And that’s an accountability partner. Amazing.

Lorraine  

Yes, I have a fuzzy accountability partner. But I’m really liked that I do other exercises throughout the day, and I have other goals. But I found that if I start with that, it really just sets a tone for my day.

Ryan 

Yeah, I mean, exercise, you can never go wrong with that I do the same thing. Part of my morning routine is exercise. So I 100% agree, what are their habits do you have like, if we look, if we look at your day, from when you start work, and when you go to bed? Do you have any habits that you like the pillar habits that you rely on?

Lorraine

I have always had task lists. And I, I’ve referred to them. I’m currently trying a software task list, which is a little different for me because I’m kind of old school and I like to write things down and I like to erase them, and cross them off my list. But that’s become a nice habit where I get up in the morning where I sit down at my desk and I’ll look okay, what do I have on the task list for today and really try to focus my day around that. I’ve gotten out of the habit of journaling, and I keep thinking I need to get back into it. But full confession, I’m just not there at the moment. Other habits, you know, just I think distractions I think, you know, we’ve had some personal challenges, the last few months family, you know, family issues, and I just have not felt like writing about it in writing at least recognizing that. And I have journaled on and off over the years and you know, I’ll go for a year or two, or I’ll go for six months, and then something I’ll interrupt. And I know I’m in that interrupt phase and I’m okay with it kind of like embracing it saying okay, but it is something I know I will get back to when I’m ready for it.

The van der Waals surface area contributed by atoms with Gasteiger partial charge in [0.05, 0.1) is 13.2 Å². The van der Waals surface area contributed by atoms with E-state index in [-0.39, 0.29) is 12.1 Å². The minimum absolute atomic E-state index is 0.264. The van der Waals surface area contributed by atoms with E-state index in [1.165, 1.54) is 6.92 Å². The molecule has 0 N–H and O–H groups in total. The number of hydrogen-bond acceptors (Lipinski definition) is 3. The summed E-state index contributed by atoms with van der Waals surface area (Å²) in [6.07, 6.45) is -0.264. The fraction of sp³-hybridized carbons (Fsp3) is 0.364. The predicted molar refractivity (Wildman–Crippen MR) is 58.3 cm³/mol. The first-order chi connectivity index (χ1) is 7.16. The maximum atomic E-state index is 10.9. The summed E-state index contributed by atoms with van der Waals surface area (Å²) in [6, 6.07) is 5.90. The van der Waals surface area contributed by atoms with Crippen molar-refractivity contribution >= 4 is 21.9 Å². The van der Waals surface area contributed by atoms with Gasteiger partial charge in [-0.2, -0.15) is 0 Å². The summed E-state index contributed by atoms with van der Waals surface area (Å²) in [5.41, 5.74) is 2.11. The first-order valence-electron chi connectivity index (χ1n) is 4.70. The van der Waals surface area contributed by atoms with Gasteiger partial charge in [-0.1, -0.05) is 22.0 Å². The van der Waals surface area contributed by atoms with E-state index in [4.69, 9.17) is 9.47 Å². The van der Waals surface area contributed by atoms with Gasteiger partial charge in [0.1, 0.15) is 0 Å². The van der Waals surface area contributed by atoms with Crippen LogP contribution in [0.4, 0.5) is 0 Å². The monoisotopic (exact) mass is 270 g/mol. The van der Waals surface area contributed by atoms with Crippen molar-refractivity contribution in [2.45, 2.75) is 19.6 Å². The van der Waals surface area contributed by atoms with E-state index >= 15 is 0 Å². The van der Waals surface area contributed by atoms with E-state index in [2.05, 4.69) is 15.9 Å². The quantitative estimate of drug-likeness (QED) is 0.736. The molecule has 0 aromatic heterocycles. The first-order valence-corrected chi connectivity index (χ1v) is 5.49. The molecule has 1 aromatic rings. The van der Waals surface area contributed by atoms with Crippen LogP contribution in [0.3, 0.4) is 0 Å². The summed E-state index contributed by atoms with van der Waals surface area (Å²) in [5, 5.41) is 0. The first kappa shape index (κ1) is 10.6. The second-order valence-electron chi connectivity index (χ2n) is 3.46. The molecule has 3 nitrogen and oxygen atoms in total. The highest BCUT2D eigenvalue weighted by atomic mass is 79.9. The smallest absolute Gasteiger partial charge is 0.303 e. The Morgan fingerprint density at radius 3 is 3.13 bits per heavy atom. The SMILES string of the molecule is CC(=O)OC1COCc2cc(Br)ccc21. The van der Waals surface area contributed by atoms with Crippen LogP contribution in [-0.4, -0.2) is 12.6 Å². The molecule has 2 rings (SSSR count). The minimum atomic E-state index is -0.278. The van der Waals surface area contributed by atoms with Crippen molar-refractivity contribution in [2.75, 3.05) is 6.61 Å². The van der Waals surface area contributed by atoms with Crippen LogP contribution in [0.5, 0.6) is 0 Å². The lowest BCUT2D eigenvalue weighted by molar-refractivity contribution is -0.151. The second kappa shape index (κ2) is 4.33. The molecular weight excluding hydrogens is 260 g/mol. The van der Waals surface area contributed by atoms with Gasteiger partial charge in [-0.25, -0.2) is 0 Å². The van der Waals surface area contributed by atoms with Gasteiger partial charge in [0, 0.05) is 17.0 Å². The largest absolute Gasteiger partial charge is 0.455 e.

Ryan  

Yeah, I mean there are seasons for everything in life. So I think you know, it’s something that will eventually come back for you sounds like once you’re more into it, you know, and I think that’s totally fine. I think I think I think it’d be I think you bring up a good point too. is like being okay with not being perfect and not beating yourself up over it. I always talk about how I try to get my stuff done like personal development 80% of the way done. My morning routine. That’s a pillar habit. I try to get that done almost every day, but rest stuff like nutrition and exercise, I try to get it right 80% of the time because life is life. And you know, what’s the point of beating yourself up for over. So I’m glad you mentioned that.

Lorraine  

Life, if it’s not fun, you’re doing something wrong. I mean, not that every moment of your life has to be fun. But if you are literally walking through your days, and you’re checking off all the things that you know you’re supposed to be doing, and you’re not enjoying any of them, you need to step back and regroup. You need to look at it and go, okay. Where can I? Where can I shake this up?

Ryan  

Yes. I 100% agree with my Ballantine book club, and my agency. We’re reading Who Moved My Cheese. And it’s a classic. I mean, it’s, I mean, since the 80s. But I haven’t read it in a while we’re reading it now. And it’s so good. And he talks about the book talks about how like, things are changing, don’t like to hem and haw about it, just like, okay, things have changed, take action and find the next thing and just keep pushing forward. You know, and so such a great book.

Lorraine